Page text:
By Leslie D. Venzon
MANILA, Oct. 1 (PNA) — British bank Standard Chartered has lowered its inflation forecast for the Philippines this and next year amid a steady downtrend despite risks from the El Nino weather phenomenon.
Bank economist Jeffrey Ng said the country’s inflation rate could average 1.5 percent this year, lower than the previous estimate of 1.9 percent. For 2016, price increases could average 2.7 percent, also down from the earlier forecast of 2.9 percent.
“We believe that inflation will go up higher but will only move up to the BSP (Bangko Sentral ng Pilipinas) target rate even though (there are) some stress on inflation coming from El Nino,” he said in a press briefing.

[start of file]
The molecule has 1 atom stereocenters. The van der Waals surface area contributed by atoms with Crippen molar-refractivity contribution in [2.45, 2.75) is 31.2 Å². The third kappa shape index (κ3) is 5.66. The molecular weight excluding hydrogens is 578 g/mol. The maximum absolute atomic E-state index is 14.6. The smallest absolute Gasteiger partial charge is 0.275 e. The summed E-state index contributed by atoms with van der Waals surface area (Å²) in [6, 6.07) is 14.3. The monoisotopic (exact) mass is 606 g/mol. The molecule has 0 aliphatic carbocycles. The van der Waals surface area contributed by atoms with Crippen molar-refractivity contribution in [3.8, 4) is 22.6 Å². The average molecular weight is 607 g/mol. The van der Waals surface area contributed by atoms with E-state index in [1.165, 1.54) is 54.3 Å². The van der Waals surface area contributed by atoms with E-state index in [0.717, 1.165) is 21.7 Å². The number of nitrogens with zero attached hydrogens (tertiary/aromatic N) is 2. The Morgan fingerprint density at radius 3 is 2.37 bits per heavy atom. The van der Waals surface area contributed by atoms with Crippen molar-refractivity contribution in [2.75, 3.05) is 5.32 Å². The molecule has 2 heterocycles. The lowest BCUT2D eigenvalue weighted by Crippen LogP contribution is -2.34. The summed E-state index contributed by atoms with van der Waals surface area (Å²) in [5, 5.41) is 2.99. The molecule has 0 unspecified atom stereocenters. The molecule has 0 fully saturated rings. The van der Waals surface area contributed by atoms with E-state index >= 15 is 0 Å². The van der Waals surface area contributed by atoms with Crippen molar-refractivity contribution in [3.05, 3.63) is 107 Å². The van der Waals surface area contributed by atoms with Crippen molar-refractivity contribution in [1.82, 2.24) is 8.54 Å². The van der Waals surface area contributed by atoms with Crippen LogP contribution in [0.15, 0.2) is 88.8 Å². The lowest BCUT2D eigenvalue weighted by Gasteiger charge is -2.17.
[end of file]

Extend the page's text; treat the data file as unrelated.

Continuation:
Ng said inflation rate from January to August recorded month-on-month increase of only 0.1 percent, much lower than past trends.
Downward price pressures in food, energy and oil rates restrained inflation to an all-time low of 0.6 percent in August. This brought the eight-month inflation to 1.7 percent, below the 2 to 4 percent set by the BSP for 2015 and 2016.
He noted that while costs of food particularly vegetable are increasing, rice prices remain stable.
Based on his observed three-year cycle, Ng said he does not expect prices of rice, the main driver of food inflation, to increase this year. The last time the country recorded rice inflation was in 2014, and prior to that in 2011 and in 2007-2008.
The Philippine government is taking steps to ensure enough rice supplies to ensure price stability amid the prospect of a severe El Nino. (PNA)